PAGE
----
VSR series foil resistors
Description of Case Study
To build the best-sounding audio multi-channel digital-to-analog converter (DAC), we tested DAC ICs from various suppliers before settling on a solution using an FPGA and 96 VSR series resistors per channel in a 3-channel configuration.
Our goal was to create a no-compromises DAC and digital crossover with 69-bit processing. The DAC is configured as a an R-2R ladder. It is a 24-bit network although 0.01% resistors can not easily give a resolution higher than 14 bits.
The User Explains
At TOTALDAC, we build a DAC and digital crossover for high-end audio systems based on an FPGA and discrete resistors. The TOTALDAC board is assembled in an ISO 9001-certified factory in France and each board is inspected and its sound quality tested before shipping.
As I wanted to build the best sounding audio DAC, I tested the sound quality delivered by a number of mass-produced DAC chips from several well-known companies, including Analog Devices, TI, Philips, Cirrus Logic, Wolfson, and AKM.
Some of them were new old stock (NOS) chips known for their nice sound such as the TDA1541, TDA1545 (used in CD723), TDA1543TDA1543, PCM56, AD1852 (used in Teac VRDS 25x), CS4328 (used in Helios Stargate), PCM1702 (used in many high end CD players in the past), and PCM1704U-KPCM1704U-K.
Some were really nice, but never very accurate. I listened to them with and without oversampling whenever possible. I used a Pacific Microsonic PDM100 HDCD digital filter, one of the best digital filters available. I also listened to many new DAC chips from TI and Analog Device in particular. These usually required microcontroller programming. The sound was often a bit metallic. Lastly I listened to the sound quality from a discrete R2R DAC made of simple 1% resistors. The musicality was there but some accuracy was missing. This was the starting point of my ultimate DAC solution.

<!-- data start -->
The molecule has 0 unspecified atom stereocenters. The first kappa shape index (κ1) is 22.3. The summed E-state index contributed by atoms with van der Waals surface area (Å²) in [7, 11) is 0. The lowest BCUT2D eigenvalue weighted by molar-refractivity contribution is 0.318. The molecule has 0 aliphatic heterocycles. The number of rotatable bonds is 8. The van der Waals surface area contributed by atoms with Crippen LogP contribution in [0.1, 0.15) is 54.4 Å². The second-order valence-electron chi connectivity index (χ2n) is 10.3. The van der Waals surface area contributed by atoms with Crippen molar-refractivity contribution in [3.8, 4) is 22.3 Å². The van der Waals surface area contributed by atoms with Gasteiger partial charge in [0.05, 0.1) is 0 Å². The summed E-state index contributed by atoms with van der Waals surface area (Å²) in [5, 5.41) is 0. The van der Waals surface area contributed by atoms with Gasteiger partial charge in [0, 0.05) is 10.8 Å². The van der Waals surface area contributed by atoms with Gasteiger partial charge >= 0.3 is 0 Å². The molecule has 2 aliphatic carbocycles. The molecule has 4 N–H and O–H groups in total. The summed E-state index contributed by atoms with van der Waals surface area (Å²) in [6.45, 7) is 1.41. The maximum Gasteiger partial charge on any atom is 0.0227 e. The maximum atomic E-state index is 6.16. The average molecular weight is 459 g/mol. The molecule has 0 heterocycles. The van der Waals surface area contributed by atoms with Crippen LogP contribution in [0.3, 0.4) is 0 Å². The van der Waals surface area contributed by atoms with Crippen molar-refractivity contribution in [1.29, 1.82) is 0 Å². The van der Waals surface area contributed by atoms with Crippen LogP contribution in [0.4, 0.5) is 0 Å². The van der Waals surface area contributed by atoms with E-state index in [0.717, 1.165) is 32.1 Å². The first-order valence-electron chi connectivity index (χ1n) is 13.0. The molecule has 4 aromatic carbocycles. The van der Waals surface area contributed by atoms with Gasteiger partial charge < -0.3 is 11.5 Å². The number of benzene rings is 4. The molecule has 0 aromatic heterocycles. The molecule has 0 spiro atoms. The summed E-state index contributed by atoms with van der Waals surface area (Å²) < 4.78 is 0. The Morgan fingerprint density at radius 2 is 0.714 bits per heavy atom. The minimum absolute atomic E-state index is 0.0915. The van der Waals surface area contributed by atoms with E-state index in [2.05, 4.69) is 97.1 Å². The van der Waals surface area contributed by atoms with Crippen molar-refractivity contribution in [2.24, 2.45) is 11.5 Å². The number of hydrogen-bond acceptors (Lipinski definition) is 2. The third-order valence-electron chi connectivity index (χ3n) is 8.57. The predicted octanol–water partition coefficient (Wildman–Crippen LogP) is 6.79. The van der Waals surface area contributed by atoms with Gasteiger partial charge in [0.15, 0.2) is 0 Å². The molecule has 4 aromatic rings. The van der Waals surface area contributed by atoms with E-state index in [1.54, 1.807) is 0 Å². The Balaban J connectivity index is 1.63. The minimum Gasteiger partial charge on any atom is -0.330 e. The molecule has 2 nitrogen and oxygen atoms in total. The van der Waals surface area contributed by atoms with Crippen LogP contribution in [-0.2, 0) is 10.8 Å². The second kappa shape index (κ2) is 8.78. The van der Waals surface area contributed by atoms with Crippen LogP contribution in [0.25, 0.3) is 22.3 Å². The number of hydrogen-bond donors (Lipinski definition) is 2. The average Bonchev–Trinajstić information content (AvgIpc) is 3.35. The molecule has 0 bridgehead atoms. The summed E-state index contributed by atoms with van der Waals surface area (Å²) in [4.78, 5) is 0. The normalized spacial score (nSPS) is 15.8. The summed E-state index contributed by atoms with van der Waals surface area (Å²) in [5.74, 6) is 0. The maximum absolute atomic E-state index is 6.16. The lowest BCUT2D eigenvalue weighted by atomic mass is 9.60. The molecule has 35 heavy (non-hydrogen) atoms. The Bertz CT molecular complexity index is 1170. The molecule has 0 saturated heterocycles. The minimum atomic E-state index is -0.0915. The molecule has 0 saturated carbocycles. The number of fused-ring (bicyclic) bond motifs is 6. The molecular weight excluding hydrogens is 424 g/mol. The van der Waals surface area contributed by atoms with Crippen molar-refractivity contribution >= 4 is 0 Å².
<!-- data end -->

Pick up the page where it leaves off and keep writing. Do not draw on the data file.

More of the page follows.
After two years, five PCB revisions, and other improvements to the FPGA, I finally settled on the VSRJ 0.01% resistor from VFR. Although 96 discrete resistors per channel are used, the signal path is actually very short actually, going through the 0.01% resistors, into a C-L-C filter, through a capacitor, and then into the potentiometer.
Fig. 1: Each channel uses 96 pieces of 0.01% VFR foil resistors
Once the prototype worked as expected I contacted VFR Europe to choose the most appropriate foil resistors. A less expensive through-hole version was available.
To my knowledge, no other DAC for the high-end audio market uses a 24-bit foil ladder configuration, which would be even more unique using VAR resistors. The VAR configuration however might be too cost intensive to preserve the high margin expectations for the manufacturer, the importer and shop that is typical for the conventional high-end audio market. But as its inventor, I sell directly on the internet the board only directly on the internet and leave it to the customer to supply the metal case, the power supply, and the triode output buffer. As a result the total margin remains very reasonable. But the foil components are still the key to its success.
Fig. 2: The 3 way TOTALDAC board uses 288 of these resistors.
Figure 3 shows the quality of the DAC for an extremely low amplitude signal such as concert hall long reverberation. The noise floor is as low as -132 dB, although 0 dB is really the maximum DAC level (1.6 Vrms). The measurements were done by a Rohde & Schwarz UPL audio analyzer. Only the second order harmonic distortion is visible, and is only at -126dB. The distortion would be lower with an operational amplifier, but I preferred the sound created by discrete transistors without global feedback. Some noise is visible at low frequencies, it is due to the mains power supply. A power supply regulator would remove this noise but I prefer the sound without global feedback in the power supply for the analog section.
Fig. 3: Spectrum of a 1 kHz sinewave at -80dBFs with the power supply and buffer board